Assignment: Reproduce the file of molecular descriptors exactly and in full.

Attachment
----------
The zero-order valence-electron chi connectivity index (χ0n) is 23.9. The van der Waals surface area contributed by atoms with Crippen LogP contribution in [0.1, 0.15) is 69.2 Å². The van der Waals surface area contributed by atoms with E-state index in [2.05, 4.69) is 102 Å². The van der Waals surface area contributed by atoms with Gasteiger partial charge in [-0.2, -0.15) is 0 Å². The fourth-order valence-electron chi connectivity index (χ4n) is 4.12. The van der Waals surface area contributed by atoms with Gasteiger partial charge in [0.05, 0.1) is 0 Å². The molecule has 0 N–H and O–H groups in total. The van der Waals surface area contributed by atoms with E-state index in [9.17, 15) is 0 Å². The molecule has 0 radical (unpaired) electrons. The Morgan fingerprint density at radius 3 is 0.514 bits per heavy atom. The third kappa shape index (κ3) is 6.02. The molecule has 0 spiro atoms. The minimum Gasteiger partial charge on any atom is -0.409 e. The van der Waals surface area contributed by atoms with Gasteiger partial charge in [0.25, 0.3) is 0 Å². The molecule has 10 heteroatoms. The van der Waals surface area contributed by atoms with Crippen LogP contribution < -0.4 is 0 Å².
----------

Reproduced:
The zero-order valence-electron chi connectivity index (χ0n) is 23.9. The van der Waals surface area contributed by atoms with Crippen LogP contribution in [0.1, 0.15) is 69.2 Å². The van der Waals surface area contributed by atoms with E-state index in [2.05, 4.69) is 102 Å². The van der Waals surface area contributed by atoms with Gasteiger partial charge in [-0.2, -0.15) is 0 Å². The fourth-order valence-electron chi connectivity index (χ4n) is 4.12. The van der Waals surface area contributed by atoms with Gasteiger partial charge in [0.05, 0.1) is 0 Å². The molecule has 0 N–H and O–H groups in total. The van der Waals surface area contributed by atoms with E-state index in [9.17, 15) is 0 Å². The molecule has 0 radical (unpaired) electrons. The Morgan fingerprint density at radius 3 is 0.514 bits per heavy atom. The third kappa shape index (κ3) is 6.02. The molecule has 0 spiro atoms. The minimum Gasteiger partial charge on any atom is -0.409 e. The van der Waals surface area contributed by atoms with Gasteiger partial charge in [0.25, 0.3) is 0 Å². The molecule has 10 heteroatoms. The van der Waals surface area contributed by atoms with Crippen LogP contribution < -0.4 is 0 Å².